"I made some mistakes but I'm ready to go back to practice this week and get better. I know, for myself, I can learn a lot from it."

Outside of the West, Kelly has been a well-kept secret. Last season, he finished second in the Pac-12 in passing efficiency to Oregon's Marcus Mariota, a serious Heisman Trophy candidate.

"It was a great challenge to compete against that offense," said Armstrong, who led the Badgers with 11 tackles. "I give a lot of credit to them. They try to wear you down with their tempo.

"We just needed to make a few more plays. We competed the way we needed to, but we just needed to execute a little better."

The Sun Devils had two scoring drives of longer than 90 yards and controlled the clock (31:58).

"Number one, being out in the desert and with the speed and tempo of their offense, I thought we handled that well," Borland said. "We played hard all four quarters. Fatigue was not an issue.

"We were put in some tough spots and we responded well. They've got some playmakers and I think they're a great offense, not just a good offense. It tests you in every way really."

After Arizona State had pulled ahead, 32-24, in the fourth quarter, Borland was an integral part of a fake punt that allowed Wisconsin to grab back some much needed momentum.

On fourth-and-5 from the UW 30, the ball was snapped to Brian Wozniak, one of the three protectors in the blocking shield. Wozniak ran to his left and flipped the ball to Borland.

"Brian and I were practicing handoffs in the hotel," Borland said. "We saw something in the film that we could exploit them and we had it in all week, and the time arose where we needed it."

Rolling to his right, Borland had the option to run or throw. "I thought maybe I could get the first down (running)," he said, "but Ped (Pedersen) was wide open so I dumped it off to him."

Borland completed a short pass to Pedersen for a 23-yard gain that kept the drive alive; what would turn out to be an 11-play, 75-yard scoring drive for the Badgers.

"We worked it (the fake) a whole bunch in practice and it worked every single time," said Pedersen. "We knew it was going to work (Saturday) and it came in a huge situation for us."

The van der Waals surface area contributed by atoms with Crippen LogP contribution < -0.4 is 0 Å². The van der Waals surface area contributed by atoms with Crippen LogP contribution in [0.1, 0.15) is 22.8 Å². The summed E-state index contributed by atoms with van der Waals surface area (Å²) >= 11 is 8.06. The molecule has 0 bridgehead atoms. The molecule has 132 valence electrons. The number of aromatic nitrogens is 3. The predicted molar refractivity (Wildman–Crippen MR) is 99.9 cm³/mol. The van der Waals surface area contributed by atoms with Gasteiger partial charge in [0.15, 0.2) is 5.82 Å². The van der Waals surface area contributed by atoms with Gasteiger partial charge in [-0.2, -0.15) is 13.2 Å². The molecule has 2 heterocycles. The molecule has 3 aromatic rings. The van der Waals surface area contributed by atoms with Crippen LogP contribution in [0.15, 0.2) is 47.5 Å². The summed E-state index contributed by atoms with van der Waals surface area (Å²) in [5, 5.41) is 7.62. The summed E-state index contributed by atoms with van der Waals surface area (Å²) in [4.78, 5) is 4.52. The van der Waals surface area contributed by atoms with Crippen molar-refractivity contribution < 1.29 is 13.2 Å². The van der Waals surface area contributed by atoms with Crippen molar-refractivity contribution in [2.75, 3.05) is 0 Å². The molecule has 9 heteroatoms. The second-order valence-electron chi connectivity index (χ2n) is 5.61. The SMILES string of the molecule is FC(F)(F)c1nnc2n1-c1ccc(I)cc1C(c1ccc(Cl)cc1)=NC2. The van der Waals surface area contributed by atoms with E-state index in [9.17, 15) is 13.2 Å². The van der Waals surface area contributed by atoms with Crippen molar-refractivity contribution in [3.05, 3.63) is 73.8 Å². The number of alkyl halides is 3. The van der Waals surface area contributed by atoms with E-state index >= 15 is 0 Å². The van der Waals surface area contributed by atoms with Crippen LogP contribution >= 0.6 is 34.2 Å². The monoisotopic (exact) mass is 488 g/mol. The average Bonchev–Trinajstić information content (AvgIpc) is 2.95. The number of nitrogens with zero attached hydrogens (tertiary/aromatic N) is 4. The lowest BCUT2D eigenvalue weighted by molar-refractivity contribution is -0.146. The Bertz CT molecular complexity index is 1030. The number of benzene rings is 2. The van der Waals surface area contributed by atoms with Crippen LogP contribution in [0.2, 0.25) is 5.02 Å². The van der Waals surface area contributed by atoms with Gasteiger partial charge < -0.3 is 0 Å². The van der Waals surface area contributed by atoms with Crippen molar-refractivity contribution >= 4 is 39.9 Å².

Nobody is more adept at coming up huge in the clutch than wide receiver Jeff Duckworth.

In the 2011 Big Ten Championship Game against Michigan State, Duckworth was on the receiving end of a 36-yard pass from Russell Wilson on fourth down that led to the game-winning score.

On Wisconsin's final possession Saturday night, on third-and-4 from the UW 23, Stave and Duckworth hooked up on a 51-yard pass play that put the Badgers within field goal range of a victory.

"It was a great play by Duck," Stave said. "He's really reliable and he makes great adjustments on the ball. When I saw the defensive player's back turned, I'd figured I'd give him a shot."

Duckworth shook off the initial tackle attempt by Arizona State free safety Robert Nelson and rumbled down the sidelines before Nelson was finally able to track him down on the ASU 26.

"It was just a slot fade and Joel threw a great back-shoulder pass to me and I was able to make a play," said Duckworth who, for a moment, thought that he might be able to score.

"At first, I did. But I felt a little pop in my hamstring and it slowed me down."

Even though he has not always been prominently featured in the wide receiver rotation, Duckworth said, "You've just got to kind of prepare as a starter and be ready at all times."

On another night, with another officiating crew, he might have been the player of the game.

"Our leaders have to lead right now -- that's when leaders show up and lead the team," said Duckworth. "We all have to lead by example and come ready to work Monday."

Still what took place in the desert Saturday night won't soon be forgotten.

"But we have to use it as a positive thing to bring us together during this adversity," said UW nose guard Beau Allen. "We have to use it as a motivation for the rest of the year."